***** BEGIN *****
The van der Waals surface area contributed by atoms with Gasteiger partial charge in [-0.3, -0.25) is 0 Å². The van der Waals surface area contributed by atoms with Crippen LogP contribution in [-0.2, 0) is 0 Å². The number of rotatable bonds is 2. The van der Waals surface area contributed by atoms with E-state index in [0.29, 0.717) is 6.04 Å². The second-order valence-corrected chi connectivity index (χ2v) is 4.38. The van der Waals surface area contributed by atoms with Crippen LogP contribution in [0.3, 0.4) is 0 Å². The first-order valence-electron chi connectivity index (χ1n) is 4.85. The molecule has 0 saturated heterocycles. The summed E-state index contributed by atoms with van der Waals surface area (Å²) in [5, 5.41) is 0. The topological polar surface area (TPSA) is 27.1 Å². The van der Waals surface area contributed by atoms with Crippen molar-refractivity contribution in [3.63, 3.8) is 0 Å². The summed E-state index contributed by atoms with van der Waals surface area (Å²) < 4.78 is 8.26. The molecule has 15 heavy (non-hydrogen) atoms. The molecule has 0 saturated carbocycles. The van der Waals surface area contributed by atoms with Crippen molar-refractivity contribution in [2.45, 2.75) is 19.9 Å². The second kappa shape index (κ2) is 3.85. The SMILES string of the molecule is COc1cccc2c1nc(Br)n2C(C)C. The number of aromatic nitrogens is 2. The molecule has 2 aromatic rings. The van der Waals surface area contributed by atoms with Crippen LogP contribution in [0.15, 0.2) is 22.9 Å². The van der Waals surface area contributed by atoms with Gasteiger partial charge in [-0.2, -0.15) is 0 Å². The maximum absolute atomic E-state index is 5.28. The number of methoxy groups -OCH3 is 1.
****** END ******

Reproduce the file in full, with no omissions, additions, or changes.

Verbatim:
The van der Waals surface area contributed by atoms with Gasteiger partial charge in [-0.3, -0.25) is 0 Å². The van der Waals surface area contributed by atoms with Crippen LogP contribution in [-0.2, 0) is 0 Å². The number of rotatable bonds is 2. The van der Waals surface area contributed by atoms with E-state index in [0.29, 0.717) is 6.04 Å². The second-order valence-corrected chi connectivity index (χ2v) is 4.38. The van der Waals surface area contributed by atoms with Crippen LogP contribution in [0.3, 0.4) is 0 Å². The first-order valence-electron chi connectivity index (χ1n) is 4.85. The molecule has 0 saturated heterocycles. The summed E-state index contributed by atoms with van der Waals surface area (Å²) in [5, 5.41) is 0. The topological polar surface area (TPSA) is 27.1 Å². The van der Waals surface area contributed by atoms with Crippen molar-refractivity contribution in [3.63, 3.8) is 0 Å². The summed E-state index contributed by atoms with van der Waals surface area (Å²) < 4.78 is 8.26. The molecule has 15 heavy (non-hydrogen) atoms. The molecule has 0 saturated carbocycles. The van der Waals surface area contributed by atoms with Crippen molar-refractivity contribution in [2.45, 2.75) is 19.9 Å². The second kappa shape index (κ2) is 3.85. The SMILES string of the molecule is COc1cccc2c1nc(Br)n2C(C)C. The number of aromatic nitrogens is 2. The molecule has 2 aromatic rings. The van der Waals surface area contributed by atoms with Crippen LogP contribution in [0.15, 0.2) is 22.9 Å². The van der Waals surface area contributed by atoms with Gasteiger partial charge in [-0.2, -0.15) is 0 Å². The maximum absolute atomic E-state index is 5.28. The number of methoxy groups -OCH3 is 1.